The woman who has accused former Erie County Social Services Commissioner Albert Dirschberger of rape contends Erie County officials allowed previous harassment from him.
She filed a legal notice of her intent to sue the county for unspecified damages.
Her court papers said she was subjected to "repeated rape and physical assault by her supervisor."
Dirschberger's defense team maintains the former commissioner is innocent of the charges.
"Dr. Dirschberger pled 'not guilty' and he remains 'not guilty,' " said Buffalo attorney Nicholas A. Romano, of the Connors law firm. "The wheels of justice are turning. Dr. Dirschberger is still looking forward to his day in Court and having the opportunity to fully defend himself."
The notice of claim against Erie County accuses county administrators of being negligent for "being aware of sexual harassment and/or abuse by Al Dirschberger while being employed by Erie County, and negligently allowing said conduct to continue unabated."
The claim further states the county was notified of prior sexual harassment and abuse of county employees and "failed to take the necessary actions" to protect them, allowing a hostile work environment to exist in the department.
The county does not generally comment on pending litigation, county spokesman Peter Anderson said in response to the legal notice.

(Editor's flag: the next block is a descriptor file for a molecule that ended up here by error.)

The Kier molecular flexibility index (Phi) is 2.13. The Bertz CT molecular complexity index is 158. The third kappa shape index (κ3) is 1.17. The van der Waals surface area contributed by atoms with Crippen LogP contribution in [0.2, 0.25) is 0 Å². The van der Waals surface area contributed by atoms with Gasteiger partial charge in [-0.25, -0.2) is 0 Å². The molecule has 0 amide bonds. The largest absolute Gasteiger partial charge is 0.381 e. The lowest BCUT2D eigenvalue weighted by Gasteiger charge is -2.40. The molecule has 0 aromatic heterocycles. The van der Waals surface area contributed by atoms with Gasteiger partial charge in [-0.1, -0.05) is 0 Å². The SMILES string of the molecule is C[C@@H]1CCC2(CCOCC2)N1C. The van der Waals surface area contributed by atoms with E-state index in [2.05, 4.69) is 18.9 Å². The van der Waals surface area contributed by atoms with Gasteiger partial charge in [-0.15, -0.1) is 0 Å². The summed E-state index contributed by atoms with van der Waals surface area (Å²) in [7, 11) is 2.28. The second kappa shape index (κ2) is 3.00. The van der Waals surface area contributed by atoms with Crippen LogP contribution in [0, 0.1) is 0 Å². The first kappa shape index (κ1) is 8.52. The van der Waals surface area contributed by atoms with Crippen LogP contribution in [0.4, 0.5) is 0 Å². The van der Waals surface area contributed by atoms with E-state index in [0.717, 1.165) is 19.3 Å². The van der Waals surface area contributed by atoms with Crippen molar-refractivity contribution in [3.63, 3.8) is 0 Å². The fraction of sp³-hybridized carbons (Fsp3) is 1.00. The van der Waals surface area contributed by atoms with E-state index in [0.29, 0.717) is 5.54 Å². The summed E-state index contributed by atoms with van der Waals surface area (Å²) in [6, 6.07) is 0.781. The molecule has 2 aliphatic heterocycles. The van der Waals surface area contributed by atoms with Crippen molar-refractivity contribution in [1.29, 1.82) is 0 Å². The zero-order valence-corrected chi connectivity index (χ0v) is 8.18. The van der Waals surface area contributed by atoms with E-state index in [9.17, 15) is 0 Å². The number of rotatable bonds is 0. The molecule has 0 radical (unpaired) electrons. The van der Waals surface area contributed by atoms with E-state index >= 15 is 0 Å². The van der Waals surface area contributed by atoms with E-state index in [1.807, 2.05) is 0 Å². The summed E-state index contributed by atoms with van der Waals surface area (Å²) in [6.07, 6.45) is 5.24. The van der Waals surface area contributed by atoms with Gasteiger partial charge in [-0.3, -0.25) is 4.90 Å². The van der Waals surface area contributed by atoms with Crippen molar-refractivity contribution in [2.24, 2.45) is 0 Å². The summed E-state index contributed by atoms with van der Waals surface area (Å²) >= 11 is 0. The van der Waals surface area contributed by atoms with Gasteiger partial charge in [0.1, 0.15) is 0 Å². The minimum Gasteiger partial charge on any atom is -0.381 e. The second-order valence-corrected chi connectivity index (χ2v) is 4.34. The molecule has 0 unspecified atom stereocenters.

He added, however, that "the county executive and this office are not aware of any prior claims of harassment/abuse alleged to have been committed by Al Dirschberger."
A January indictment accuses the former Erie County Social Services commissioner of raping one of his employees – a woman who was unable to give consent to sex, according to the grand jury – while the two attended a work-related conference in Albany.
The 28-year-old woman works in the Children's Services division of Social Services and attended a conference Dec. 5-6. She has been on paid administrative leave. She was one of five Social Services employees attending a midweek conference in Albany focused on how to improve the lives of children in foster care.
The Buffalo News does not publish the names of those who have alleged a sex crime without their consent.
County Executive Mark C. Poloncarz has previously said he was unaware of the police investigation into the matter until Dec. 23. He launched an internal investigation at that time. Five days later, Poloncarz said, he demanded Dirschberger's resignation.
Romano has previously stated the former commissioner has been maligned by "unsupported, wild, and outrageous rumors" out of keeping with Dirschberger's decade-long track record of being a "champion for women."